In times like this, who will want to pay more for the country?
Gasohol isn't even the standard official name, but is the bringing together of benzine (called gasoline in the US) and alcohol. Hence, gasohol.
It doesn't even tell us whether gasohol uses ethyl or methyl alcohol and doesn't indicate the proportion of mixtures.
The US penned the gasohol moniker because it pioneered the 10% ethyl alcohol and 90% gasoline mixture. The 10% is only an approximate figure; the optimal rate might well be 7% or 8%.
I believe that 10% is too much. Readers please take note: politicians responsible for our country's energy issues were naive when they announced that they will eventually increase the alcohol content in gasohol to 30%.
This is ridiculous and will cause grave damage to the engine. Various components will suffer from wear and tear resulting therefrom.
And, most importantly, how will the engine management system be able to compute the fuel mixture ratio and maintain the same performance at the same time?

Bangkok Post - Outlook (April 12, 2005)

Karnjariya Sukrung
With the price of Benzene 95 at an all-time high of 22.89 baht per litre, Oranuj, an accountant, decided it was time she did something to stretch the value of her baht.
"I didn't know much about alternative fuels like gasohol, but I decided it was time I really gave them a try," she said, adding that she had been uncertain whether the new type of fuel would adversely affect her car's performance.
"But it didn't. My car seems to run more smoothly and the fuel gauge drops more slowly. Perhaps it's just the good feeling that comes with it helping me save some money," she smiled. With gasohol she saves about 60 baht for 40 litres compared to the same quantity of petrol.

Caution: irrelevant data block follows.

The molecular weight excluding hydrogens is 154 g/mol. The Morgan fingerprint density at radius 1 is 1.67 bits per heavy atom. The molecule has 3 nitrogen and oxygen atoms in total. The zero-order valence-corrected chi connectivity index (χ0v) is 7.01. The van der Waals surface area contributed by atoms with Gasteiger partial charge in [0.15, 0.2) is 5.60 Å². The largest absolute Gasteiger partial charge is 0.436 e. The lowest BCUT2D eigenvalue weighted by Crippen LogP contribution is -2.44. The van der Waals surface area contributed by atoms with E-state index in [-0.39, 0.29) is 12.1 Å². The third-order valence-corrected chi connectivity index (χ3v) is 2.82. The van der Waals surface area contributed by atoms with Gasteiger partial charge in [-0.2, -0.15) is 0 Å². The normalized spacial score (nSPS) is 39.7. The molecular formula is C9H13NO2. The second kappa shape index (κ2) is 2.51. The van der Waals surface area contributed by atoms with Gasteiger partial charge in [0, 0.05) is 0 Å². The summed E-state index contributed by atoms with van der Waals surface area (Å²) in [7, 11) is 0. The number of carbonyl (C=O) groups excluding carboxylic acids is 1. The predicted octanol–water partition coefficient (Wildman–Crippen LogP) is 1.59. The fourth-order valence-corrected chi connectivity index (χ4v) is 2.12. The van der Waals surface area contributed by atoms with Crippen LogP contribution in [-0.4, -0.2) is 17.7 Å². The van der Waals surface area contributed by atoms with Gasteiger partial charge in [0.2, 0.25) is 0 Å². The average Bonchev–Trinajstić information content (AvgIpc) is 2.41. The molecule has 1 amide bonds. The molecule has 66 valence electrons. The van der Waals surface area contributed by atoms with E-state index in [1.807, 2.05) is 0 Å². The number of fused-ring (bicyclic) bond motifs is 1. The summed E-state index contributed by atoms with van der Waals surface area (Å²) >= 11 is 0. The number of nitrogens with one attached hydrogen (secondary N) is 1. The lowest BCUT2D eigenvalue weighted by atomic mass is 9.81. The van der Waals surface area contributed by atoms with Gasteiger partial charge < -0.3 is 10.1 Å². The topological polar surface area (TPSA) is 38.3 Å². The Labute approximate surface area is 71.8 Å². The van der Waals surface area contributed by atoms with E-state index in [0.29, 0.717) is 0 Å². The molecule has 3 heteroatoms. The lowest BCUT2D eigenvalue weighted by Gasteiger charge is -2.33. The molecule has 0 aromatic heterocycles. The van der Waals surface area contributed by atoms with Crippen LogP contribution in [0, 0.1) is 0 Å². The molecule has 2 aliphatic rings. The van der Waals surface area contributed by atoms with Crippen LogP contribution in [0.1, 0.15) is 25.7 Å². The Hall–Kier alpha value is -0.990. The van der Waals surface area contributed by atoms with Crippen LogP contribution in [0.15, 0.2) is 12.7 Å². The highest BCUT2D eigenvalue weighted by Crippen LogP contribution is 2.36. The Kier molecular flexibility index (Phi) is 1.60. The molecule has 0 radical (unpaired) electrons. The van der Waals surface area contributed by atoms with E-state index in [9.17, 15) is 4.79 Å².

Choke, a 36-year-old entrepreneur, was one step ahead of Oranuj. A few months ago he modified his Mercedes to allow it to run on natural gas, turning it into an NGV (Natural Gas Vehicle).
"I couldn't continue spending about 3,000 baht on petrol each week. It was horrendous!" he said. "Since switching to natural gas I pay about 900 baht a week. Although the cost of the necessary modification is high, I think the investment is worth it in the long run."
In the current situation, with the price of oil soaring and some experts predicting it could reach $60 (2,380 baht) per barrel, and incomes unchanged, motorists have few options for saving money. But switching to alternative fuels is one of them.
Chavalit Pichalai, director of the Energy System Analysis Bureau at the Energy Policy and Planning Office (EPPO) said that turning to alternative fuels means more than savings made by individuals. It also means better air quality, fewer health risks, a boost to agriculture and huge national savings.
"We are at the point of no return. Wishful thinking won't bring the price of oil down. Alternative fuels are here now, and will be the main players in the future," said Chavalit, citing the government's plan to increase the use of alternative fuels from the current 0.5 percent to eight percent of all commercial fuel usage within the next seven years.